doperative writes with this quote from Steve Wozniak: "A lot of patents are pretty much not worth that much ... In other words, any fifth-grader could come up with the same approach ... And then we find out RCA has a patent on a character generator for any raster-scanned setup .. And they patented it at a time when nobody could have envisioned it really being used or anything ... and they got five bucks for each Apple II, based on this little idea that's not even an idea. Y'know: store the bits, store the bits, then pop in a character on your TV."

Linux Patent Protection Network Lures Facebook, HP 106

jbrodkin writes "Facebook, HP, Rackspace, Juniper, Fujitsu and dozens of other organizations have joined a group building a defensive patent portfolio to protect Linux-using members from potential lawsuits. The Open Invention Network (OIN) — founded in 2005 by IBM, NEC, Novell, Phillips, Red Hat and Sony — has acquired 300 Linux-related patents and licenses to 2,000 in total in a bid to protect the Linux community from intellectual property lawsuits. The group added 74 new members this year and is giving a leadership role to Google, which is fighting lawsuits targeting Linux-based Android."

37 Android Patent Lawsuits 154

An anonymous reader writes "37 lawsuits have been filed against Android in a little more than a year, the latest one of them being Microsoft's lawsuit against Barnes & Noble, Foxconn and Inventec. ReadWriteWeb says 'the number of patent lawsuits related to the Android operating system is unprecedented' and shows an infographic that is also available on Twitpic and as a PDF file, on Scribd. The first two suits were filed in March 2010 by Apple and MobileMedia against HTC. The original source of the chart, the FOSS Patents blog, says that Android's market share is only one factor, other reasons being that Google's patent portfolio is 'far too weak for what's undertaken in connection with Android'; that Google doesn't do 'inbound licensing' from trolls; and that Google tends to ignore patent issues because Google itself is rarely sued: in most of these cases, Android device makers are under attack."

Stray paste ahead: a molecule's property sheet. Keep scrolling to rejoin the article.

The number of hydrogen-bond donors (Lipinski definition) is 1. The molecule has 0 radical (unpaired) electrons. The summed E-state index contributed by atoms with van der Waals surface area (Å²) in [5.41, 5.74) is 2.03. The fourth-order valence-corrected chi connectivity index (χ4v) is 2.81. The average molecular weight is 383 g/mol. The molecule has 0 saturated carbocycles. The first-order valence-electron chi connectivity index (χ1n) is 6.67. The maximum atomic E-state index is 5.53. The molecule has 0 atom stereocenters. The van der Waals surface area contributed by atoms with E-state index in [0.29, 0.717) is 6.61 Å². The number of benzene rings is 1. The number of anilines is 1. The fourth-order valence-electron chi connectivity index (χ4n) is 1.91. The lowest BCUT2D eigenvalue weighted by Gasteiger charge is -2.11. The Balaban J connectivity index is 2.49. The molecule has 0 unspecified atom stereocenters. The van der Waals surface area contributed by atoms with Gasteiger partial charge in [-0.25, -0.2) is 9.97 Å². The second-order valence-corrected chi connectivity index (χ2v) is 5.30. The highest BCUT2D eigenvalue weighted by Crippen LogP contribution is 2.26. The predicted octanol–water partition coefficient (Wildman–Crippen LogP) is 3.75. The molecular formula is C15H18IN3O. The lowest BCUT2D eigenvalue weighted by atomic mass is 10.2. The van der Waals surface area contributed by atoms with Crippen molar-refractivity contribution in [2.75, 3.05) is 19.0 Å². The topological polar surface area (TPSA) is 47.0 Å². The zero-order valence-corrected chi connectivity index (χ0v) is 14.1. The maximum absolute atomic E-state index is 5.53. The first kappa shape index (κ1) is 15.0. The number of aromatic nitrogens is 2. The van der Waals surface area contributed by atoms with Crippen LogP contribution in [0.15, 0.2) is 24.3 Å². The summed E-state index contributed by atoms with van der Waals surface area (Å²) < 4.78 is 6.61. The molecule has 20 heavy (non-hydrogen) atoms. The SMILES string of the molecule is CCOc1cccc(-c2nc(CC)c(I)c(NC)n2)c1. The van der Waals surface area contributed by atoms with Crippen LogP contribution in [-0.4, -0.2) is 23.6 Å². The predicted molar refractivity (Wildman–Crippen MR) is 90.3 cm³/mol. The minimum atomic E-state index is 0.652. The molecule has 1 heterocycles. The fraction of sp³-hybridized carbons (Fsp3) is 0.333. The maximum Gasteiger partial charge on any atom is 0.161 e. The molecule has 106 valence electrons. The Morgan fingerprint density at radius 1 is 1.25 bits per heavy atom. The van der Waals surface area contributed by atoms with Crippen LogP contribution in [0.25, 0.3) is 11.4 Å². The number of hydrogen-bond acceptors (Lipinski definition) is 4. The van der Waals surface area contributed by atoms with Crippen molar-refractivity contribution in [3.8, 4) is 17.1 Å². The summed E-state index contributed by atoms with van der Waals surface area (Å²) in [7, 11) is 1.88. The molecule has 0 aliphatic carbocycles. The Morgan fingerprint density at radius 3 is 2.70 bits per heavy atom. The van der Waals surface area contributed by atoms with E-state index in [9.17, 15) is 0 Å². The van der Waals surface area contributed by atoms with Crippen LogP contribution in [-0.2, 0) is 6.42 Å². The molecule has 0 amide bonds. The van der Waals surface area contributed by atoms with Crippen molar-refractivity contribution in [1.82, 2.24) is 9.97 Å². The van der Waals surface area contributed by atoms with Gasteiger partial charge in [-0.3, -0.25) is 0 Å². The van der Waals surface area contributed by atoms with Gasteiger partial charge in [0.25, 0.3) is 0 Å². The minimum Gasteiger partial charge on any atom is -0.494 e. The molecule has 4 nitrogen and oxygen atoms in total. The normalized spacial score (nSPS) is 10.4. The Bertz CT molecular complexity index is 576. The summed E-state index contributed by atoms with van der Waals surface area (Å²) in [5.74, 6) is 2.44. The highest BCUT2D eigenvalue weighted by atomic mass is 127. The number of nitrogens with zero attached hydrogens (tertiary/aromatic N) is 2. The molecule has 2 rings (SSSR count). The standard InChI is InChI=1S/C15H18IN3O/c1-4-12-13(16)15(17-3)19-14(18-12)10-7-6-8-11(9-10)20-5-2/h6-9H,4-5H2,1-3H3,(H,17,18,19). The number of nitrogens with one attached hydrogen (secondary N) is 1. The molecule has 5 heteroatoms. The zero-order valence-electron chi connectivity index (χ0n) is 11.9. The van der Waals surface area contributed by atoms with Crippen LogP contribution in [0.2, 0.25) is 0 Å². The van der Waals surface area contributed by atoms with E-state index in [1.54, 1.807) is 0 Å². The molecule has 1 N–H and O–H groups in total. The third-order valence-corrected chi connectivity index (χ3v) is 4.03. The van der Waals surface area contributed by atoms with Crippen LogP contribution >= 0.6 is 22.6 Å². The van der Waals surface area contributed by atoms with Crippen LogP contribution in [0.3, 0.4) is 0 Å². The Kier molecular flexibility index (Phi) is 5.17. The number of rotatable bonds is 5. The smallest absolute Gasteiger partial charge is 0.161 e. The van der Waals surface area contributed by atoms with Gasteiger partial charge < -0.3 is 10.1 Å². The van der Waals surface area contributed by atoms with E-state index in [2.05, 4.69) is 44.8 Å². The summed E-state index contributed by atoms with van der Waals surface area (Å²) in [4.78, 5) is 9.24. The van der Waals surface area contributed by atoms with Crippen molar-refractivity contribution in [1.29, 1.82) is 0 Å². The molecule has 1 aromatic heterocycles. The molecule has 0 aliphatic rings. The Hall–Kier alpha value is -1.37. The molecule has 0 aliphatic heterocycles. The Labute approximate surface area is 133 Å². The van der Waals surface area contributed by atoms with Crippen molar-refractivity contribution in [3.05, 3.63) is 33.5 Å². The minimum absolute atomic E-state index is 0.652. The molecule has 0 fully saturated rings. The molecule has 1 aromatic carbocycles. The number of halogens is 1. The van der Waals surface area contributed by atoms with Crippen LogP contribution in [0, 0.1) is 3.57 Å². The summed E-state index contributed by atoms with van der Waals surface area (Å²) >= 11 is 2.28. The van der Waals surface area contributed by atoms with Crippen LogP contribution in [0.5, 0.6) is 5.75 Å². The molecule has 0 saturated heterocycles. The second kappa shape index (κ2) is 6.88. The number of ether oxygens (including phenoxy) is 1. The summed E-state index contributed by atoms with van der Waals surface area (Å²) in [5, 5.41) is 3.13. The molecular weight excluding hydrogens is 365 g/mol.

Red Hat Paid $4.2m To Settle Patent Suit 48

An anonymous reader writes "'Red Hat paid $US4.2 million to settle a patent infringement suit brought against it by FireStar Software, an intellectual property activist claims. Florian Mueller, who made a name for himself during the campaign to prevent the adoption of software patents in Europe some years ago, said he had dug up a court filing that showed the payment had been made.' Mueller says the payment made by Red Hat was kept secret but news about it surfaced in another suit."